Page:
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  2. I’m pro-labeling. 🙂 And I think people should lighten up about them, in general. I have many labels, mostly of a serious or mature nature that fits the discussion. 🙂 But… one of them happens to be a “paranerd”. Sometimes a “spirinerd” 🙂 As a teacher, one of the many things I encourage my kids to be is a nerd of at least one thing, but hopefully many. We take pride in it and call each other nerds often.

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  3. You made some awesome points about labels that I hadn’t considered. They are necessary. We wouldn’t be able to communicate effectively without them. But we need to be cautious of the limitations they place on our perceptions and others’ perceptions of us. We must not be defined by them. Some are benign and even benevolent as they carry a positive connotation. But, I think we are all predisposed to apply ALL the characteristics (at least all the ones that we personally attach to a certain label) to that person and that leaves us vulnerable to missing out on what that person had to offer. The song Bitch by Meredith Brooks comes to mind when I think about labels. Some are good and some are bad, but if we allow ourselves to be defined by a single label, we are missing out.
    I have recently, thanks to you, learned about being an empath which prompted my last post. It was of more value than I can ever tell you. I have a large number of the traits of an empath, but there were some that absolutely do not apply to me. In fact, I think it is safe to say that I have some traits of whatever the psychological opposite of an empath is. I am hesitant to embrace the label because I don’t want to be pigeonholed by others.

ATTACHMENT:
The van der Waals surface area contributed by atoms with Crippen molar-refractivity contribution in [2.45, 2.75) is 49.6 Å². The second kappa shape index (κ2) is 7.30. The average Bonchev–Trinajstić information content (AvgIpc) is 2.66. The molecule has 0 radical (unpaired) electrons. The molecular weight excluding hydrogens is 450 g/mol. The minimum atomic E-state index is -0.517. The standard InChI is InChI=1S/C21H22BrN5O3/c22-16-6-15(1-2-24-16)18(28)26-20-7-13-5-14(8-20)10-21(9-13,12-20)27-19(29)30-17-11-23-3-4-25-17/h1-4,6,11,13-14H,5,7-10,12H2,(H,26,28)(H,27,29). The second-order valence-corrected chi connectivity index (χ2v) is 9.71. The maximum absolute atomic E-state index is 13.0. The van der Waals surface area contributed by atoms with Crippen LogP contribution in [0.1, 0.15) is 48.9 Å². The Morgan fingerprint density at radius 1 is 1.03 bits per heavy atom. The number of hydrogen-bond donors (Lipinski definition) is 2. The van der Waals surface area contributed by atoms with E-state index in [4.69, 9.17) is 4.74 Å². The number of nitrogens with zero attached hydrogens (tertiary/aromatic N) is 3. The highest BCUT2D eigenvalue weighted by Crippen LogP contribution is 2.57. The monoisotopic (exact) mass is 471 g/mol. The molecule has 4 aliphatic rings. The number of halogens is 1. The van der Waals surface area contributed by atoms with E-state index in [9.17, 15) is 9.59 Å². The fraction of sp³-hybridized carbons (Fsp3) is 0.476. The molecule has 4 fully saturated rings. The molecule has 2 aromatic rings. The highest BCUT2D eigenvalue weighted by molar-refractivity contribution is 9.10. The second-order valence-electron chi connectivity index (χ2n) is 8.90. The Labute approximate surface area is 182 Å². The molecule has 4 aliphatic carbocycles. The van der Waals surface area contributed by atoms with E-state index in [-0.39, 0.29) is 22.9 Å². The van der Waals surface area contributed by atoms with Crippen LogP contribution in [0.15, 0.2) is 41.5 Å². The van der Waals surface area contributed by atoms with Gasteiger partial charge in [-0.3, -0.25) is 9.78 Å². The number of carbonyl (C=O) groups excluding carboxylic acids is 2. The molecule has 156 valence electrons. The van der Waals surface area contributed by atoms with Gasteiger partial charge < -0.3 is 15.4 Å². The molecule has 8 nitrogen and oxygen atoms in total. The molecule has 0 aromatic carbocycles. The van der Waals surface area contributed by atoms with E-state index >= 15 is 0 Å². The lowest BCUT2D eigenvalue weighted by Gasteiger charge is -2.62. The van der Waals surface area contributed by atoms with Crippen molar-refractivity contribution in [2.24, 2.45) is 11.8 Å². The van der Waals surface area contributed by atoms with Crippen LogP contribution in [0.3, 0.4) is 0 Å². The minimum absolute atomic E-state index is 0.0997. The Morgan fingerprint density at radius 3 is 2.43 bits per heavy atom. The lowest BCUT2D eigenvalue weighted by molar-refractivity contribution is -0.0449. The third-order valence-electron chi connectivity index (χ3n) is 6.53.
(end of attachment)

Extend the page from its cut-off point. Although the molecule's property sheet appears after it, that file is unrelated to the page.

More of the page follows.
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    • Thanks you and excellent points.

      Yes, in fact, it can indeed create preconceived notions about how someone is. I feel those who do that are doing to do that anyway.

      I’m so many things that Empath only covers a small section, but it helps when I’m trying to explain something quickly.

      Thank you for your post. I’m glad it’s helped. If you ever have any questions, please let me know and I’ll do what I can to answer them.

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  4. My counsellor would avoid confirming that I had depression for years because she didn’t want me to use it as a reason not to try anymore, and whilst I understood her rationale sometimes confirming or labelling is helpful and reassuring because then at least you know what your dealing with.

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    • What I find interesting is that assumption that you give up because you are depressed. I think people do others a disservice by hiding what information they have from them.

      Until understand what you are dealing with that, you can’t really start to look at healing it. (Unless you stumble across the answers, which can happen.)

      Telling someone they are an Empath for instance, allows them to research it, understand it, and discover there are ways and methods of not only coping, but actually healing their depression, and becoming empowered.

      Thanks for your thoughts. They were invaluable.